Gov. Chris Christie’s budget message and the Democratic response that followed both contained the obligatory and familiar pledges to ease New Jersey’s highest-in-the-nation property tax burden.
Both were also light on details. Christie, for instance, dusted off his three-year old “tool kit,” a laundry list of some 30 proposals designed to help local governments economize, and chastised the Legislature for enacting only six of the recommendations. He called as well for extending the cap on binding arbitration awards and urged a renewed push for shared-service agreements and municipal consolidation.
Democrats, for their part, were even less specific, reiterating their concern for homeowners confronted with rising property taxes and promising support for efforts to control them.
While not referring to it specifically, the comments from the governor and the Democratic leaders amounted to an acknowledgement that increased state aid -- long the most effective and reliable method of assisting local governments -- was off the table. Municipal aid, for instance, is flat-funded in the governor’s budget, while support for public education -- by far the largest consumer of property tax dollars -- would rise minimally, insufficient in most cases to have any meaningful impact on local tax rates.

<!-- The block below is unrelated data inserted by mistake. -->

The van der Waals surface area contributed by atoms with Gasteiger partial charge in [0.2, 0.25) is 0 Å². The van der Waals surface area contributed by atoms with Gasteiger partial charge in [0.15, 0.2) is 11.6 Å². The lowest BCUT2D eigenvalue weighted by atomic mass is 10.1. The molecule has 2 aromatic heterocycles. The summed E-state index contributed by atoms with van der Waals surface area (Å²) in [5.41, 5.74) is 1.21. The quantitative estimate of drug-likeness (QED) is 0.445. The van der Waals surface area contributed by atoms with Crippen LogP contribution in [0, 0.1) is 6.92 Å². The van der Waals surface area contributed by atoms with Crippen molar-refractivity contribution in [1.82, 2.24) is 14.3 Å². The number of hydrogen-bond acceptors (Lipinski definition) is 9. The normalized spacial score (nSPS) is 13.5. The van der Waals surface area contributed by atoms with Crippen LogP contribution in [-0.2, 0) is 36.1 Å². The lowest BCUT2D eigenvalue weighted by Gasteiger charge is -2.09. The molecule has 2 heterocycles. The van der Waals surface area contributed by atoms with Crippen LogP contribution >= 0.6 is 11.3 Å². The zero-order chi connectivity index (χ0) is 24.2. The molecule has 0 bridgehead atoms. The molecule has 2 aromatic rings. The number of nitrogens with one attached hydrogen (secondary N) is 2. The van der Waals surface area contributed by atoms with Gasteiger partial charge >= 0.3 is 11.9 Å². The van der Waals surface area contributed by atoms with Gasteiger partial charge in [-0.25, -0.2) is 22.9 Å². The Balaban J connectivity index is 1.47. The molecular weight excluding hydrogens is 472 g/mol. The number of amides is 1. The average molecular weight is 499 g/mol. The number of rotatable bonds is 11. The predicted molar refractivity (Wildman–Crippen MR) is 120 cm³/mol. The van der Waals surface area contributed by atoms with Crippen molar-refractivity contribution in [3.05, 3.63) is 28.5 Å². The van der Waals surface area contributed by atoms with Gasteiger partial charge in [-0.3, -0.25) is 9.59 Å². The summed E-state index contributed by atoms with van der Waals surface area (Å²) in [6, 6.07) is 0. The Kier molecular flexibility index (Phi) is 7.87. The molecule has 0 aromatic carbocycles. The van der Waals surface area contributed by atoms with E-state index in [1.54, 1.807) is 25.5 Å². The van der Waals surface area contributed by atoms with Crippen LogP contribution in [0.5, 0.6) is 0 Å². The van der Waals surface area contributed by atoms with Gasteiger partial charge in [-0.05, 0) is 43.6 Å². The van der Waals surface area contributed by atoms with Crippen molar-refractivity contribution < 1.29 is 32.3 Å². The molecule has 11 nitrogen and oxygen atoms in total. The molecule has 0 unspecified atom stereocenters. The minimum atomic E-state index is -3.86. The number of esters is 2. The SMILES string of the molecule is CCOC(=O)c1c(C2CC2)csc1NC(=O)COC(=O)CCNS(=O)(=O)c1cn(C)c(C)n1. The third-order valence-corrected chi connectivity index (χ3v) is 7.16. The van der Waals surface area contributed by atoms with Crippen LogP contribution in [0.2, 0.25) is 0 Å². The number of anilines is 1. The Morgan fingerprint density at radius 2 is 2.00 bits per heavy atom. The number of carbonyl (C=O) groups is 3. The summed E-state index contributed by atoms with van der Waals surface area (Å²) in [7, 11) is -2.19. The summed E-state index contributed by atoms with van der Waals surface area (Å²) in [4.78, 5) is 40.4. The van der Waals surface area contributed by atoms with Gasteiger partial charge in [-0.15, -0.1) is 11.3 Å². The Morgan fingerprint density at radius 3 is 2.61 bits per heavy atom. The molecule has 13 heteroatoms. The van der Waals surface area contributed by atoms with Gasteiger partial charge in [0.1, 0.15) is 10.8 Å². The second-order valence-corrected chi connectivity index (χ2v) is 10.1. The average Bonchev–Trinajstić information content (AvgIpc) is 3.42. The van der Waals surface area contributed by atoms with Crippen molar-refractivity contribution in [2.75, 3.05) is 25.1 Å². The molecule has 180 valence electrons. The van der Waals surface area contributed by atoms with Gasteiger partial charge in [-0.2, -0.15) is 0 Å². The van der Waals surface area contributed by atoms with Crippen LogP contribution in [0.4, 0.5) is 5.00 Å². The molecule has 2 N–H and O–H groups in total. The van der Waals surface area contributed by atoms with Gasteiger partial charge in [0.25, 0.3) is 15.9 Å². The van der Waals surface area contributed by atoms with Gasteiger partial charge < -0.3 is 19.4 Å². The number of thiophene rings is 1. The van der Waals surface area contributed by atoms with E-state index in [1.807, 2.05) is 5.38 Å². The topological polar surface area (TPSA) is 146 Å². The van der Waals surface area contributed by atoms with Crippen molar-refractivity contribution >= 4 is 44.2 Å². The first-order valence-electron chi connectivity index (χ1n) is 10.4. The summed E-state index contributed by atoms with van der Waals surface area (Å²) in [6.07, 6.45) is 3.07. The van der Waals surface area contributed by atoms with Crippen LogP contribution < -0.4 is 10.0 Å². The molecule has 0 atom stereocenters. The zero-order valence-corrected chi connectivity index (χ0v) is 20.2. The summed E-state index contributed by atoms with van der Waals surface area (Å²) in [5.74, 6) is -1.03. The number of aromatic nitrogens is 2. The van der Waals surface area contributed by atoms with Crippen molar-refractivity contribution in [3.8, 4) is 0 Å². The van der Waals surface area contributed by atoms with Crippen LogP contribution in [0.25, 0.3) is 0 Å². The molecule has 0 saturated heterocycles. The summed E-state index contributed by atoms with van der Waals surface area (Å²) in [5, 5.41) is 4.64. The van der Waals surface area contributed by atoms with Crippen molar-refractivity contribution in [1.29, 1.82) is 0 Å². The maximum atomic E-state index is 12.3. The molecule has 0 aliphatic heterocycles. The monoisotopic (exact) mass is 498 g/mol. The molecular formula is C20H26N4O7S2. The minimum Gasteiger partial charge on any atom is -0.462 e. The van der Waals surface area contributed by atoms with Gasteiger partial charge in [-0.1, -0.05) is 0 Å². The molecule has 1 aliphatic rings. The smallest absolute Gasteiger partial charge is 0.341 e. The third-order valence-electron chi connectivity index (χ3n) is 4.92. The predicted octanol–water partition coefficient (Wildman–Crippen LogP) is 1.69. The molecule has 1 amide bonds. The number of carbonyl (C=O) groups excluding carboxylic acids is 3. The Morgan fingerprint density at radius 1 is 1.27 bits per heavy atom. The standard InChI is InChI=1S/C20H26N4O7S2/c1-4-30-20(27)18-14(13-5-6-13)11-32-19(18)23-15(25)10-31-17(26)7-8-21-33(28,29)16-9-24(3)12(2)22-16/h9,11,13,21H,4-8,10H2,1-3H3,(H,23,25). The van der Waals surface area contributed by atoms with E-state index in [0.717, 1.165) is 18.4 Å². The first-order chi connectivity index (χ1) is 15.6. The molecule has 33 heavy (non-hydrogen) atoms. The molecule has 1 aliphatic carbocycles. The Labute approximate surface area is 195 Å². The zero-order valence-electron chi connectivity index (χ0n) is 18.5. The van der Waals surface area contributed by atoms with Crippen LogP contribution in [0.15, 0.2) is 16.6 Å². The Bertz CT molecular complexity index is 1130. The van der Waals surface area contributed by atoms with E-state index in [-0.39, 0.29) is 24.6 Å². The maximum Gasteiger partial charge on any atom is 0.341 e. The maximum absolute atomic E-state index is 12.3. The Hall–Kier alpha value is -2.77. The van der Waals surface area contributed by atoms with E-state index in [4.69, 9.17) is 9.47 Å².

It was a concession to the fact that the state’s fiscal condition precludes increases in aid now and for the foreseeable future. While shared-services agreements among neighboring municipalities are gaining in popularity, the savings realized, though welcome, are modest. Municipal consolidation, considered by many to be something of the holy grail of property tax control, has failed to secure much of a foothold, unable to overcome entrenched nativist home-rule resistance.
For as long as anyone can recall, New Jersey had 567 municipalities. Today, it has 565. Not exactly a track record offering hope or optimism to consolidation advocates.